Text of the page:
A. The 2018 USTA LEAGUE REGULATIONS and the current USTA/MIDWEST SECTION LEAGUE REGULATIONS shall apply with the exceptions listed below.

B. The “Code of Conduct” will apply for all matches conducted without officials see the Code in “Friend at Court”. The “Friend at Court”

is the USTA handbook of Tennis Rules and Regulations and is posted on



A. A player may play “up” one level only, i.e., a 3.5 player may only play at a

4.0 level not at a 4.5 level.

B. Captains must be registered members of the team (on TennisLink).

C.Definition of a Captain: The individual USTA Member who agrees to form a USTA League Team and in accordance with Wisconsin District League Rule 2(B), Captains must be registered members of the team.

Expectations and responsibilities of a Captain include, but not limited to: possess a current USTA membership, have a current NTRP rating or has a verified self-rating, have met all eligibility requirements to play in this NTRP Level and League, submit Team Intent Form and Team Waiver to the appropriate local league coordinator on or before deadlines, communicate and relay information to players on your team, understand expectations of league championship pathway, read, understand, and follow all Local, District, Section, and Nationals rules/regulations, and any Local, District, Section, National Rule/Regulation that pertains to a Player and USTA Regulation 1.04E(4) Player Agreement, including The Code as written in Friend At Court.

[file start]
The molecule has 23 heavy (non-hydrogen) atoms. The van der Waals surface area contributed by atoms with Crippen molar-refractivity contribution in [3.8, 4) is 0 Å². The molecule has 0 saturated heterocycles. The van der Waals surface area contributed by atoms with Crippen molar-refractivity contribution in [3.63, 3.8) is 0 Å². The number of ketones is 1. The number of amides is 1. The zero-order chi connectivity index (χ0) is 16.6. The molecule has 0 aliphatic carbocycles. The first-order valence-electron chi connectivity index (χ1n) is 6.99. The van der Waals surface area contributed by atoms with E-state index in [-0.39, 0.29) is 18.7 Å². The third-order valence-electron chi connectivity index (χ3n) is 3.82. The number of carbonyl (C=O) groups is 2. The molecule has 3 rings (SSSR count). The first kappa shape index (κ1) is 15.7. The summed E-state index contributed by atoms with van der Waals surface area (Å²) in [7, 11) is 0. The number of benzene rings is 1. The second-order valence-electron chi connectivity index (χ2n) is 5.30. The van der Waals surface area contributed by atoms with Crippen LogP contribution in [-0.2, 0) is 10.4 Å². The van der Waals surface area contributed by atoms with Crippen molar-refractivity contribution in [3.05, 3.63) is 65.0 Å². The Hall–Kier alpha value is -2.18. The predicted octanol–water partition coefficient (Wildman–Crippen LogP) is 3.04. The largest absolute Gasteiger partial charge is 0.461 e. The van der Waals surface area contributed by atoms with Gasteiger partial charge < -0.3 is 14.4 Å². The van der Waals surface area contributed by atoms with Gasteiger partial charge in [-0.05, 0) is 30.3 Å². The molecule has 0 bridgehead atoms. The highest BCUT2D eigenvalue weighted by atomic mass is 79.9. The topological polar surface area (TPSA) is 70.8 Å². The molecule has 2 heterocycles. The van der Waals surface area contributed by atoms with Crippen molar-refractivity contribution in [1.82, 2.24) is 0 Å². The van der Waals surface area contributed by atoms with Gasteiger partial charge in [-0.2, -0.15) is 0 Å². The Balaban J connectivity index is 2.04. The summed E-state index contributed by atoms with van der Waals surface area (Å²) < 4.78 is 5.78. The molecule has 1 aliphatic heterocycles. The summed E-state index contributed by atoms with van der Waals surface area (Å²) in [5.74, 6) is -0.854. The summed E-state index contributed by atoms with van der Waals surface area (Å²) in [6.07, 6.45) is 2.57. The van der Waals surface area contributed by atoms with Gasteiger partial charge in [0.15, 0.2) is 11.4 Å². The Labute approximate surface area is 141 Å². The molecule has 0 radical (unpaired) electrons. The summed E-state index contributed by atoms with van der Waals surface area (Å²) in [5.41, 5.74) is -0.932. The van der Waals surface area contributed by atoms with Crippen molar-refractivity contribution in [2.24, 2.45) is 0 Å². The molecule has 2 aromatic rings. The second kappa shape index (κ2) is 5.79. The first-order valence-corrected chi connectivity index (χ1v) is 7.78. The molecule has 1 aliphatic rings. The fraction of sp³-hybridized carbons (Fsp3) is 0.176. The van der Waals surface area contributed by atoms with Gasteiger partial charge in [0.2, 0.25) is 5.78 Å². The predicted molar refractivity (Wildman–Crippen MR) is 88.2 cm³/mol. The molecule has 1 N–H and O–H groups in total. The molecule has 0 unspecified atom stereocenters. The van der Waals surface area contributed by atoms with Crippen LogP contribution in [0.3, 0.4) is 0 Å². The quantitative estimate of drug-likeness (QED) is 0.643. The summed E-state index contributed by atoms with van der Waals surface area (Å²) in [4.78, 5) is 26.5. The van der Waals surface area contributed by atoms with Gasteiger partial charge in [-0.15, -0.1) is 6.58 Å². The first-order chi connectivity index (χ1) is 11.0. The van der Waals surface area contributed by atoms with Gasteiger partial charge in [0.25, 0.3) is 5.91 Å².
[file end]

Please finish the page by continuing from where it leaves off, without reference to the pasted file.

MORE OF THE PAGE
D. All cellular phones and other electronic devices are banned from tennis

courts during USTA League matches. A player MAY NOT use electronic devices such as cell phones, digital messaging systems, radios, MP3players, DVD players or cassette players. A “Let” will be played the first

time a cell phone rings or a pager goes off. There will be a loss of point on each and every infraction thereafter. A player may bring to the court written notes that were prepared before the start of the match and may read those notes during the match. Hearing aids and watches not capable of receiving messages are permitted.